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Are You a Leader (or Just Bossy)?

There seem to be many schools of thought around leaders. One question that intrigues me most is this: Are leaders born or developed?

Some believe they are born, so they take a look at folks who have natural charisma and draw people to them without much effort. Some believe they are raised, so they create space for people to develop and choose leadership roles. These manifest themselves differently—one in the selection of those believed to be destined for leadership and given special attention and training, and others in the leadership development process where atmosphere is created for everyone to potentially choose leadership.

I would like to offer another view—that leaders emerge as imaginative people that inspire and motivate based on vision and call for the moment.

I think there is a difference between someone who leads and someone who wants to be in charge. A leader, in my opinion, has a drive that is centered on people and solving the issue of the day, their passion often driving them and pushing them to the front, and their charisma motivating others to move in the same direction. A leader has a purpose and a call that goes beyond the present and pushes to a better future.

I am a Winston Churchill fan, and I believe he was motivated by the people and dreamed of something better than what they were facing at the time. His speeches were what he sincerely believed. “Never give up!” was his personal conviction. It connected with the heart of people, and drove them together to victory.

I believe the motivation to be in charge is one of the most destructive drivers of leadership.

Its motivation is self-centered and decisions are made out of self-gratification and control. Being in charge as a motivator displays an arrogance that assumes you are more qualified to direct people than them having a voice for themselves. “I know better” is the mantra of a person that just wants to be in charge.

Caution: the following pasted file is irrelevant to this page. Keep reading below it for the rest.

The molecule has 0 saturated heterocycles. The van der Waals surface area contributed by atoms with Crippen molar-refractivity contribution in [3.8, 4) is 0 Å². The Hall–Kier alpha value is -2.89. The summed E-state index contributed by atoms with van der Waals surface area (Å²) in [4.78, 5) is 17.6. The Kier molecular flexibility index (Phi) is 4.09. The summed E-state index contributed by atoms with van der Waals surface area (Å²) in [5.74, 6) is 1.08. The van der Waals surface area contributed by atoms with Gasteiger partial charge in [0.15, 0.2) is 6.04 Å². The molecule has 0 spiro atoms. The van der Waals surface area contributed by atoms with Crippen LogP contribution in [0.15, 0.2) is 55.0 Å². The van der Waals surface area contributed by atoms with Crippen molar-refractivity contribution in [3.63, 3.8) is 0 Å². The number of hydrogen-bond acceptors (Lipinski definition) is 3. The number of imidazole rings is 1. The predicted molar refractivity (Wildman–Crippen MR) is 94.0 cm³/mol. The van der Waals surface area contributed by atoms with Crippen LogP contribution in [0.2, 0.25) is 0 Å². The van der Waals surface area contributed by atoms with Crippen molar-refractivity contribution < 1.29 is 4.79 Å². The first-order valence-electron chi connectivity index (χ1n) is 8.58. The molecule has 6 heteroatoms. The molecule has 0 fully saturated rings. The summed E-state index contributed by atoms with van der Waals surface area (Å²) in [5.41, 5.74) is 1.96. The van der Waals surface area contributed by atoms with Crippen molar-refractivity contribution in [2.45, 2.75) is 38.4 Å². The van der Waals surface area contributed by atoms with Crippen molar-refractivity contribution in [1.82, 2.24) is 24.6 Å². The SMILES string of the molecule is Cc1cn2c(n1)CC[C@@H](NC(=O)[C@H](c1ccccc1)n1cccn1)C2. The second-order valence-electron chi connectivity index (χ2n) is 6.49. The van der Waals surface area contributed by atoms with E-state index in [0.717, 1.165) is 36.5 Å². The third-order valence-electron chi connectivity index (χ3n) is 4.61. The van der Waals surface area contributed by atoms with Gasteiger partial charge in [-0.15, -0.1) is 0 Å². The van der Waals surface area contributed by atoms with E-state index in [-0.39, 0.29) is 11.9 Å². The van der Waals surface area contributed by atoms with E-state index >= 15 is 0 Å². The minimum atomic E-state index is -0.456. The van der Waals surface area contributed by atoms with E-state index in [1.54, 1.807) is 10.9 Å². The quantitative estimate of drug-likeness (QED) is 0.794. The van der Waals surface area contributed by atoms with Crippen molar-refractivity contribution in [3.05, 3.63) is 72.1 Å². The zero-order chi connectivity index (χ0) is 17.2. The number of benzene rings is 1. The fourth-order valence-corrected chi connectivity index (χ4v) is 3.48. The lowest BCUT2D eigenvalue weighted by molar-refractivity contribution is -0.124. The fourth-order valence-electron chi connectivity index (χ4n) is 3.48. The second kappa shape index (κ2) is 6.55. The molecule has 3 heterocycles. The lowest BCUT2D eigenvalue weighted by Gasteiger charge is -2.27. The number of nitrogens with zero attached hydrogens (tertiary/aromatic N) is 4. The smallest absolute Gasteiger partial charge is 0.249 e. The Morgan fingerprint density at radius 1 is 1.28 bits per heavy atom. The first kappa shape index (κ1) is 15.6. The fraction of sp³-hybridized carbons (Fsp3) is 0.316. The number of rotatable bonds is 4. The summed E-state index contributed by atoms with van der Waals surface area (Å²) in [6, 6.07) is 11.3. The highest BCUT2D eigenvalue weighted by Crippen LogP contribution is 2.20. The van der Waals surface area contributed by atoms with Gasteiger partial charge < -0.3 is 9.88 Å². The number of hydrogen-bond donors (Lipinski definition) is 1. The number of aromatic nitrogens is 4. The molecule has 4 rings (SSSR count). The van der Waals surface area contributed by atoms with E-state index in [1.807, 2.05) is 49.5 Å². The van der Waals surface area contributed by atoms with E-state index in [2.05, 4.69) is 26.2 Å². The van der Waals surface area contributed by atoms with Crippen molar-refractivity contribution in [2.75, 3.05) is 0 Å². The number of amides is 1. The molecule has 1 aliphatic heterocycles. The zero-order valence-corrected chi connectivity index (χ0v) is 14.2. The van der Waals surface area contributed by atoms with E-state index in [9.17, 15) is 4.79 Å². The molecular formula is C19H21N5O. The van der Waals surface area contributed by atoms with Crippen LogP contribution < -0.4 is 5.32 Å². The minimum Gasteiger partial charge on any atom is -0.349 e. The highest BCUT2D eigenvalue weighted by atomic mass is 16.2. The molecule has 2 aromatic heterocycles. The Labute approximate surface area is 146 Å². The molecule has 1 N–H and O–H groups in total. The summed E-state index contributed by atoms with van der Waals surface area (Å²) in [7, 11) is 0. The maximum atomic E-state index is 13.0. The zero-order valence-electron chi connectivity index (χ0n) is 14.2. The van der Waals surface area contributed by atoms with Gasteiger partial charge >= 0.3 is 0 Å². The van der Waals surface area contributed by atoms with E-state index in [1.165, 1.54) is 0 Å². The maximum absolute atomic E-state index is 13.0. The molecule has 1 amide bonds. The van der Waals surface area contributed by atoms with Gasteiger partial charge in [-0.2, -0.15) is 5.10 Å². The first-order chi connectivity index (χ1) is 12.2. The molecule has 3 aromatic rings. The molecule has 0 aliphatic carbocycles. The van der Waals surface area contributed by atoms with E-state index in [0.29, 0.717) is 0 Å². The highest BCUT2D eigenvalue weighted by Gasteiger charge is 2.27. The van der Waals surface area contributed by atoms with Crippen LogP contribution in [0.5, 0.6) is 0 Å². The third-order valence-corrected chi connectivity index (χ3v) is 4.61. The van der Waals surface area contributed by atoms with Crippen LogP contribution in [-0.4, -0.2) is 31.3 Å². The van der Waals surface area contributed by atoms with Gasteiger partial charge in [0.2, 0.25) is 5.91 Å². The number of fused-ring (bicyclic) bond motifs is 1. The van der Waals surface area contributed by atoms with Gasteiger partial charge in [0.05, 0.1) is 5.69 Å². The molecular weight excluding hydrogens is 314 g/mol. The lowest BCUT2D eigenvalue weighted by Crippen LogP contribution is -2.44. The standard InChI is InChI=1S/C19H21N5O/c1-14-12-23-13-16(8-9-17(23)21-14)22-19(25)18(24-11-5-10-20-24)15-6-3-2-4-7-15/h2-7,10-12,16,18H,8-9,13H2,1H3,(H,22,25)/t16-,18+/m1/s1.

Being in charge manifests itself in power and plays out in small meetings, mostly behind the scenes.

In contrast, leadership motivated by people and call is public and inviting. There is always time needed for smaller meetings and planning, but those have input and direction from everyone. One takes a lot more time and intention.

I have a special concern for you church leaders. I know what it’s like to be a leader, in on Christ’s sufferings as well as the coming glory.

Here’s my concern: that you care for God’s flock with all the diligence of a shepherd. Not because you have to, but because you want to please God. Not calculating what you can get out of it, but acting spontaneously.

Not bossily telling others what to do, but tenderly showing them the way.

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Leroy Barber has dedicated more than 20 years to eradicating poverty, confronting homelessness, restoring local neighborhoods, healing racism, and living what Dr. King called “the beloved community.” He is currently the President of Mission Year, a national urban initiative introducing 18-29 year olds to missional and communal living in city centers for one year of their lives.